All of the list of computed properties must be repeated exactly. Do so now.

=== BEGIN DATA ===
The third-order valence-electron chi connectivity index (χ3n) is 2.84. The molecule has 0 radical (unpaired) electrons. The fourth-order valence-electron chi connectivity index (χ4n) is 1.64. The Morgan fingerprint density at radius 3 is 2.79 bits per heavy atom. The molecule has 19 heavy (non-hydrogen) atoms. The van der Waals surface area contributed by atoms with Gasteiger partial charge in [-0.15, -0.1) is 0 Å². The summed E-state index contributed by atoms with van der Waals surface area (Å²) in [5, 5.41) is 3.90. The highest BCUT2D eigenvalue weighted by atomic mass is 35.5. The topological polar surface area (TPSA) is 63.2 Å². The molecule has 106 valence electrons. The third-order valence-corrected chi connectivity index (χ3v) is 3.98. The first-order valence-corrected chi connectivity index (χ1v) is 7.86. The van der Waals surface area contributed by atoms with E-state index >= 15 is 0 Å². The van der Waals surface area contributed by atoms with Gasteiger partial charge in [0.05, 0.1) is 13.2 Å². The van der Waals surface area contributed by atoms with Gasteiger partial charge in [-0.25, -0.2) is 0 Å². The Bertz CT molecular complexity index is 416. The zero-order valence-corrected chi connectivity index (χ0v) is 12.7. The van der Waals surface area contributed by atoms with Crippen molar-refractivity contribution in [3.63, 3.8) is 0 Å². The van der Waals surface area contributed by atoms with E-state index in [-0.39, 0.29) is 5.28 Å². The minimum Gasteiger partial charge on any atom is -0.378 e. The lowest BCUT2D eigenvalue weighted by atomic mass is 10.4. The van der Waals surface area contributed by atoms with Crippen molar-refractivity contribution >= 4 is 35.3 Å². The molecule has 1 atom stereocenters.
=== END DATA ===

The third-order valence-electron chi connectivity index (χ3n) is 2.84. The molecule has 0 radical (unpaired) electrons. The fourth-order valence-electron chi connectivity index (χ4n) is 1.64. The Morgan fingerprint density at radius 3 is 2.79 bits per heavy atom. The molecule has 19 heavy (non-hydrogen) atoms. The van der Waals surface area contributed by atoms with Gasteiger partial charge in [-0.15, -0.1) is 0 Å². The summed E-state index contributed by atoms with van der Waals surface area (Å²) in [5, 5.41) is 3.90. The highest BCUT2D eigenvalue weighted by atomic mass is 35.5. The topological polar surface area (TPSA) is 63.2 Å². The molecule has 106 valence electrons. The third-order valence-corrected chi connectivity index (χ3v) is 3.98. The first-order valence-corrected chi connectivity index (χ1v) is 7.86. The van der Waals surface area contributed by atoms with E-state index >= 15 is 0 Å². The van der Waals surface area contributed by atoms with Gasteiger partial charge in [0.05, 0.1) is 13.2 Å². The van der Waals surface area contributed by atoms with Gasteiger partial charge in [-0.25, -0.2) is 0 Å². The Bertz CT molecular complexity index is 416. The zero-order valence-corrected chi connectivity index (χ0v) is 12.7. The van der Waals surface area contributed by atoms with Crippen molar-refractivity contribution in [3.63, 3.8) is 0 Å². The van der Waals surface area contributed by atoms with E-state index in [-0.39, 0.29) is 5.28 Å². The minimum Gasteiger partial charge on any atom is -0.378 e. The lowest BCUT2D eigenvalue weighted by atomic mass is 10.4. The van der Waals surface area contributed by atoms with Crippen molar-refractivity contribution >= 4 is 35.3 Å². The molecule has 1 atom stereocenters.